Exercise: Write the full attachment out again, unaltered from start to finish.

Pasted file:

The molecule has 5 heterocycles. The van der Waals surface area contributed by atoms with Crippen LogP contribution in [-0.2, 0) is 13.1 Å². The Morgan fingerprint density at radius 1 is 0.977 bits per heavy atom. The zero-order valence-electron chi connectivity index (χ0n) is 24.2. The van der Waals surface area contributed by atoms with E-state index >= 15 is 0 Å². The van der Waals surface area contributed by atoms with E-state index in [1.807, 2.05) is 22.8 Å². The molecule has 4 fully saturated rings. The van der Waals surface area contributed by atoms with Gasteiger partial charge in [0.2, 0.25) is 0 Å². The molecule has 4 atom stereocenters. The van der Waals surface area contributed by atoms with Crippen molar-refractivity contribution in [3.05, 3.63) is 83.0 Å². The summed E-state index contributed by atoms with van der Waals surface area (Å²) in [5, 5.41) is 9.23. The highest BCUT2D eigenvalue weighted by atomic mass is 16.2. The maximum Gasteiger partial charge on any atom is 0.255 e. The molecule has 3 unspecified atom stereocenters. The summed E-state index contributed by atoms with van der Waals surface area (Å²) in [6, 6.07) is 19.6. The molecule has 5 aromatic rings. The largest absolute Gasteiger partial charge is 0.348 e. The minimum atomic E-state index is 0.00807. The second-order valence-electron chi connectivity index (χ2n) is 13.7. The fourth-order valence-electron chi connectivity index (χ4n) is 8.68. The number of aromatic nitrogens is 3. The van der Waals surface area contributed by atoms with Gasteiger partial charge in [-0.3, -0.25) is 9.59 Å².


The molecule has 5 heterocycles. The van der Waals surface area contributed by atoms with Crippen LogP contribution in [-0.2, 0) is 13.1 Å². The Morgan fingerprint density at radius 1 is 0.977 bits per heavy atom. The zero-order valence-electron chi connectivity index (χ0n) is 24.2. The van der Waals surface area contributed by atoms with E-state index >= 15 is 0 Å². The van der Waals surface area contributed by atoms with E-state index in [1.807, 2.05) is 22.8 Å². The molecule has 4 fully saturated rings. The van der Waals surface area contributed by atoms with Gasteiger partial charge in [0.2, 0.25) is 0 Å². The molecule has 4 atom stereocenters. The van der Waals surface area contributed by atoms with Crippen molar-refractivity contribution in [3.05, 3.63) is 83.0 Å². The summed E-state index contributed by atoms with van der Waals surface area (Å²) in [5, 5.41) is 9.23. The highest BCUT2D eigenvalue weighted by atomic mass is 16.2. The maximum Gasteiger partial charge on any atom is 0.255 e. The molecule has 3 unspecified atom stereocenters. The summed E-state index contributed by atoms with van der Waals surface area (Å²) in [6, 6.07) is 19.6. The molecule has 5 aromatic rings. The largest absolute Gasteiger partial charge is 0.348 e. The minimum atomic E-state index is 0.00807. The second-order valence-electron chi connectivity index (χ2n) is 13.7. The fourth-order valence-electron chi connectivity index (χ4n) is 8.68. The number of aromatic nitrogens is 3. The van der Waals surface area contributed by atoms with Gasteiger partial charge in [-0.3, -0.25) is 9.59 Å².